While we’re looking at ‘non-lawyer’ ownership, let me also suggest that this should not be read as being synonymous with ‘external’ ownership. What about all the other people working in law firms who help it to create value for clients and the owners? They are internal, not external.

On what basis – other than simply because they are ‘non-lawyers’ – could anyone suggest that these individuals should be excluded from an ownership stake in the businesses they work in? I’ve never heard a convincing defence of their exclusion.

Nor could I accept that these individuals – simply because they are ‘non-lawyers’ – would necessarily apply unprofesssional or unethical pressure if they became part-owners; or, to put it in slightly different words, that they would contribute to “the inevitable chipping away at the profession’s professionalism [and] ultimately … do a disservice … to all clients who seek the trusted and confidential advice of counsel”. If such a proposition were even remotely tenable, how come these sorts of people are already working in law firms?

The resistance to ‘external’ ownership is not on secure ground. The principle of lawyer-only ownership does not hold water. In fact, it leaks terribly – and with a rather unpleasant whiff of self-interest.

Let us instead address the real challenges. Of course there is a risk that ‘non-lawyers’ will behave badly – just as there is a risk that lawyers will, too. If the risk of unethical behaviour exists, let us address the risk: otherwise, the principle that the possibility of unethical behaviour must exclude certain people from ownership should, logically, in the interests of fairness and non-discrimination, exclude lawyers as well.

We should therefore recognise the risks and take steps to minimise and mitigate them. That’s what the regulatory framework of the Legal Services Act does. For example, it imposes the same professional objectives on the whole business as it does on the individual lawyers. It also imposes a statutory obligation on ‘non-lawyers’ not to do anything which causes or contributes to a breach by a lawyer or the firm of the regulatory and professional obligations imposed on them.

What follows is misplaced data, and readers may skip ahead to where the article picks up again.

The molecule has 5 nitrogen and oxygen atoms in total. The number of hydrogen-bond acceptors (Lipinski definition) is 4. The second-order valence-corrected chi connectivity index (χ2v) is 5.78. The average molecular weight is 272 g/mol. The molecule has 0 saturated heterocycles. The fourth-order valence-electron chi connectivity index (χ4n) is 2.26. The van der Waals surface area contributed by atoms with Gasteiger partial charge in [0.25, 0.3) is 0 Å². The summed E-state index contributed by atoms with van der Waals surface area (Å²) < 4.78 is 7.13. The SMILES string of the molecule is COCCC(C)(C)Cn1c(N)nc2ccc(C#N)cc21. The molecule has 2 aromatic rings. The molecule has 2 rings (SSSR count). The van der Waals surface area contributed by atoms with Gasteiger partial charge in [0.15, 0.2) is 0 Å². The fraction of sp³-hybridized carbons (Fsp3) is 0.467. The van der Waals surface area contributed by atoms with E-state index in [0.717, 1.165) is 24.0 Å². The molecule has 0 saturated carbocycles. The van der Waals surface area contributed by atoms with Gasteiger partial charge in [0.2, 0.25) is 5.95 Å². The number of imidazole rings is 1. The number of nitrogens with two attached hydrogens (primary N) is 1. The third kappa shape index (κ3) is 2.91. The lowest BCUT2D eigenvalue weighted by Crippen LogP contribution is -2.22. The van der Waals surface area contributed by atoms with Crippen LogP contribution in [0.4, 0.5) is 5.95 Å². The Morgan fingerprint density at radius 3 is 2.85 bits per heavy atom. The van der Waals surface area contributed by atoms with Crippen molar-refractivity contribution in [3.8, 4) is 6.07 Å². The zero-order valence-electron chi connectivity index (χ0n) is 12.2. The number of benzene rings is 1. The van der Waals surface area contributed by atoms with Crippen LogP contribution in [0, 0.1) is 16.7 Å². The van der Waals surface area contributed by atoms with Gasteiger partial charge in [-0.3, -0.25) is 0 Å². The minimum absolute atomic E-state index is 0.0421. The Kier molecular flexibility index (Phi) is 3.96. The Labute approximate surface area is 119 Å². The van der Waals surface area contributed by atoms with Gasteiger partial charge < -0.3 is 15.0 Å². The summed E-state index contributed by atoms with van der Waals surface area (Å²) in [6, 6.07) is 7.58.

So ‘non-lawyers’ who behave inconsistently with professional requirements, or inappropriately pursue profit at the expense of professionalism and professional obligations, run the risk that their opportunity to be an owner, officeholder or employee in a legal business will be taken away from them. Just as it is for lawyers.

Equal opportunity and treatment seems justifiable to me; prejudicial and self-interested bias does not. The argument, then, shouldn’t be about whether or not ‘non-lawyers’ should be allowed any ownership interest or control in law firms. It should be about how we manage the risks that any owners – whether lawyers or not – might pose to the public, professional and client interests.

There is no inevitability about any behaviour, just potentiality and risk. We need to manage the risks as they in fact exist and not as we might prefer them to be.

Let us stop insulting the intelligence of clients, and casting doubts on the motivations and ethics of those who do not hold a professional qualification or badge of ‘lawyer’. Let us remove the forked tongue of ethical bias and withdraw insinuations of unprofessional, profit-driven behaviour by ‘non-lawyers’. Because, of course, we might suggest (with tongue now firmly in cheek) that it has only been altruism and selfless client service that has made so many lawyers around the world multi-millionaires….

12 thoughts on “External ownership and the forked tongue of ethics